Skip to main content
The Globe and Mail
Support Quality Journalism.
The Globe and Mail
First Access to Latest
Investment News
Collection of curated
e-books and guides
Inform your decisions via
Globe Investor Tools
per week
for first 24 weeks

Enjoy unlimited digital access
Enjoy Unlimited Digital Access
Get full access to
Just $1.99per week for the first 24weeks
Just $1.99per week for the first 24weeks
var select={root:".js-sub-pencil",control:".js-sub-pencil-control",open:"o-sub-pencil--open",closed:"o-sub-pencil--closed"},dom={},allowExpand=!0;function pencilInit(o){var e=arguments.length>1&&void 0!==arguments[1]&&arguments[1];select.root=o,dom.root=document.querySelector(select.root),dom.root&&(dom.control=document.querySelector(select.control),dom.control.addEventListener("click",onToggleClicked),setPanelState(e),window.addEventListener("scroll",onWindowScroll),dom.root.removeAttribute("hidden"))}function isPanelOpen(){return dom.root.classList.contains(}function setPanelState(o){dom.root.classList[o?"add":"remove"](,dom.root.classList[o?"remove":"add"](select.closed),dom.control.setAttribute("aria-expanded",o)}function onToggleClicked(){var l=!isPanelOpen();setPanelState(l)}function onWindowScroll(){window.requestAnimationFrame(function() {var l=isPanelOpen(),n=0===(document.body.scrollTop||document.documentElement.scrollTop);n||l||!allowExpand?n&&l&&(allowExpand=!0,setPanelState(!1)):(allowExpand=!1,setPanelState(!0))});}pencilInit(".js-sub-pencil",!1); // via darwin-bg var slideIndex = 0; carousel(); function carousel() { var i; var x = document.getElementsByClassName("subs_valueprop"); for (i = 0; i < x.length; i++) { x[i].style.display = "none"; } slideIndex++; if (slideIndex> x.length) { slideIndex = 1; } x[slideIndex - 1].style.display = "block"; setTimeout(carousel, 2500); } //

Fourteen people who entered an East Vancouver elementary school Saturday evening in a protest action aimed at securing emergency housing for homeless people during the COVID-19 pandemic were arrested.

“This was a dynamic call and prolonged overnight situation for police,” said Vancouver Police Department Sergeant Aaron Roed in a statement Sunday.

Police were called to Strathcona Elementary School around 6 p.m. on Saturday, according to the statement, and found several protesters outside the school, as well as 14 people inside. The group inside had forced entry, as well as barricaded doors and entrances.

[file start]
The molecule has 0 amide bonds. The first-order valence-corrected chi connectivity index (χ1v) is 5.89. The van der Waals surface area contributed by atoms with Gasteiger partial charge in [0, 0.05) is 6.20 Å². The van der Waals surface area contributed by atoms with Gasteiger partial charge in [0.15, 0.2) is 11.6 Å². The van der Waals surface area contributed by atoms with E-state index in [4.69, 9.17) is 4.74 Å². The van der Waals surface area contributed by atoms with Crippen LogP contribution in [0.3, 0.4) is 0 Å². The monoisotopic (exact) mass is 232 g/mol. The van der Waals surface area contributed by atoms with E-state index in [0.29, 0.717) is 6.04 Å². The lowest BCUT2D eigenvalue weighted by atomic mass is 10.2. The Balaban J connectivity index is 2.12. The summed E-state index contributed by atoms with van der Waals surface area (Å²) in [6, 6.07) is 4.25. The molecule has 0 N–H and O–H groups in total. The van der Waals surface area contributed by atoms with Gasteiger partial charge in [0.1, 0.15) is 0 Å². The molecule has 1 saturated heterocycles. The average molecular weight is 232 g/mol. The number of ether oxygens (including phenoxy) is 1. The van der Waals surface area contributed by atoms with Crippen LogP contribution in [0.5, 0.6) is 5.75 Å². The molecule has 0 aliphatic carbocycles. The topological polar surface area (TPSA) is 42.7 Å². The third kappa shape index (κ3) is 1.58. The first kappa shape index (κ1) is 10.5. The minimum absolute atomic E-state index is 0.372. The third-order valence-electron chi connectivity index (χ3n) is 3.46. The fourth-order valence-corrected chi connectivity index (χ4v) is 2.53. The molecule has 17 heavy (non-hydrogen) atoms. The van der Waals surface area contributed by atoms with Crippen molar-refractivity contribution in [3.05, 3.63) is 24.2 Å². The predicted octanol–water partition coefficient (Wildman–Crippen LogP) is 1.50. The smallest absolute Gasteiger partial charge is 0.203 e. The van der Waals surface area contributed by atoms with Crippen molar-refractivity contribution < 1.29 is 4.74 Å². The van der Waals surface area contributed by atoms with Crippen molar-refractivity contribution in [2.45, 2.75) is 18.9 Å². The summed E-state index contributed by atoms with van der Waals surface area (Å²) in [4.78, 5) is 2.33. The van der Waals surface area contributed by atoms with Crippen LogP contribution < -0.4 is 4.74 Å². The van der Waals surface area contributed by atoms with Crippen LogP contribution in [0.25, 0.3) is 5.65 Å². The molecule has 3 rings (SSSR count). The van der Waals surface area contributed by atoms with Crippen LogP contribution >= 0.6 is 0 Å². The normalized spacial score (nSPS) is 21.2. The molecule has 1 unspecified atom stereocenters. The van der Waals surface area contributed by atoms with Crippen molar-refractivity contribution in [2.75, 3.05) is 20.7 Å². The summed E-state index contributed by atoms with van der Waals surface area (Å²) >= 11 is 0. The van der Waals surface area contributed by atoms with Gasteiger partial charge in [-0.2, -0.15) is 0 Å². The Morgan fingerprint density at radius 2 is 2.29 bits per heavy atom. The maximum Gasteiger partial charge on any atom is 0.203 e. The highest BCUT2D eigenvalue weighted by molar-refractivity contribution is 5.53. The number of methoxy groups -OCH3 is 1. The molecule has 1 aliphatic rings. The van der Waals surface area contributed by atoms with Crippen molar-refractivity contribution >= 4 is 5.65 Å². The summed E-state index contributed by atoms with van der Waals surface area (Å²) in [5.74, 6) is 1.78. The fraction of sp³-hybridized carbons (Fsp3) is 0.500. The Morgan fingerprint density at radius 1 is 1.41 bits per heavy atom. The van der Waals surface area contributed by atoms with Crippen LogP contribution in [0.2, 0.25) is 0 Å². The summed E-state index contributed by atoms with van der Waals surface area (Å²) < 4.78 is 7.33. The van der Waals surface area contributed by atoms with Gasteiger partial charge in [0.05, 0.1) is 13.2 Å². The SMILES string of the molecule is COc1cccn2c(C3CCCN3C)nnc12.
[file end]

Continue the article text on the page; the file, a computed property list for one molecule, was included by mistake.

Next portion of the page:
Story continues below advertisement

Officers devised an arrest plan that accounted for the building’s size, and multiple entrances, among other factors.

“Police were met with hostile, combative suspects inside the school who, at one point, threw wooden pallets and other large pieces of wood at officers,” said Sgt. Roed.

The police arrested 12 people shortly after 1 a.m. Sunday. Two suspects fled on foot, including one who allegedly resisted arrest. They were arrested about 8:30 a.m.

No one was injured “despite the aggression and violent behaviour of the suspects inside the school,” Sgt. Roed said.

Police plan to pursue charges against the arrested individuals.

The group moved into the school as part of a planned action to prompt the province to create more emergency housing for unhoused and underhoused communities during the coronavirus outbreak.

It wants the province to use its power to use property in B.C., such as hotels, to house those currently homeless, in shelters or living in private single-residence occupancy hotel rooms, it said in a statement released ahead of the action Saturday.

Story continues below advertisement

It’s not possible for these communities to follow public health directives, such as to wash hands frequently, in order to keep themselves safe, said Fiona York, co-ordinator for the Carnegie Community Action Project and one of the contacts for the planned action.

“So, in order to try to take their health into their own hands, a number of homeless people and supporters went into the school … to occupy it and to have a place, a safe place, to sleep and self-isolate,” she said.

Ms. York was outside the school when the police arrived and the arrests occurred.

She could not comment on any allegations of violent behaviour inside the school as she did not witness that, however she said “the protesters were very peaceful” and inside the building for a number of hours before police went in.

Ms. York called the police response – that she said included about 50 officers, some wearing full riot gear – “totally disproportionate to what was happening.”